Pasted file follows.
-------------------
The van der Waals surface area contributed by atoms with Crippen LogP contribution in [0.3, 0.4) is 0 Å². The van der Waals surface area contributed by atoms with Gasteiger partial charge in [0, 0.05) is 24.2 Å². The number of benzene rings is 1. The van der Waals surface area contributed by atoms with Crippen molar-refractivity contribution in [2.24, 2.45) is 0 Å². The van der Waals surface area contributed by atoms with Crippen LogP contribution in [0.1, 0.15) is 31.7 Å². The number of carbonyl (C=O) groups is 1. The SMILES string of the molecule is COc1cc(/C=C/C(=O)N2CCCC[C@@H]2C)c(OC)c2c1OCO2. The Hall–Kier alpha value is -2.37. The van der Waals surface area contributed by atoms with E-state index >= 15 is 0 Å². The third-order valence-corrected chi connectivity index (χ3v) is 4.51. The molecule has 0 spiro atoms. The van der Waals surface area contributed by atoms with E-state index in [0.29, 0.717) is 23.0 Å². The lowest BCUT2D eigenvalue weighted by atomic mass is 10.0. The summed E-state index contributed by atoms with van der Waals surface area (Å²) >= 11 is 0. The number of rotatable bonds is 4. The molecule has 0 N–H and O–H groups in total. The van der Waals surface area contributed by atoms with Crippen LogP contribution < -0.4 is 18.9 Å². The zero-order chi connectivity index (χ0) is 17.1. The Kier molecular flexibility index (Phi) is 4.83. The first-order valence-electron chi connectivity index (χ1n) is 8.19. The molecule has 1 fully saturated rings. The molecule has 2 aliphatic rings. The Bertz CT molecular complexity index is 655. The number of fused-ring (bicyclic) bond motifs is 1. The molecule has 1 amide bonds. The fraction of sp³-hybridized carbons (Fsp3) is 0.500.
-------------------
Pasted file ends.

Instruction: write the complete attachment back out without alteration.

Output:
The van der Waals surface area contributed by atoms with Crippen LogP contribution in [0.3, 0.4) is 0 Å². The van der Waals surface area contributed by atoms with Gasteiger partial charge in [0, 0.05) is 24.2 Å². The number of benzene rings is 1. The van der Waals surface area contributed by atoms with Crippen molar-refractivity contribution in [2.24, 2.45) is 0 Å². The van der Waals surface area contributed by atoms with Crippen LogP contribution in [0.1, 0.15) is 31.7 Å². The number of carbonyl (C=O) groups is 1. The SMILES string of the molecule is COc1cc(/C=C/C(=O)N2CCCC[C@@H]2C)c(OC)c2c1OCO2. The Hall–Kier alpha value is -2.37. The van der Waals surface area contributed by atoms with E-state index >= 15 is 0 Å². The third-order valence-corrected chi connectivity index (χ3v) is 4.51. The molecule has 0 spiro atoms. The van der Waals surface area contributed by atoms with E-state index in [0.29, 0.717) is 23.0 Å². The lowest BCUT2D eigenvalue weighted by atomic mass is 10.0. The summed E-state index contributed by atoms with van der Waals surface area (Å²) >= 11 is 0. The number of rotatable bonds is 4. The molecule has 0 N–H and O–H groups in total. The van der Waals surface area contributed by atoms with Crippen LogP contribution < -0.4 is 18.9 Å². The zero-order chi connectivity index (χ0) is 17.1. The Kier molecular flexibility index (Phi) is 4.83. The first-order valence-electron chi connectivity index (χ1n) is 8.19. The molecule has 1 fully saturated rings. The molecule has 2 aliphatic rings. The Bertz CT molecular complexity index is 655. The number of fused-ring (bicyclic) bond motifs is 1. The molecule has 1 amide bonds. The fraction of sp³-hybridized carbons (Fsp3) is 0.500.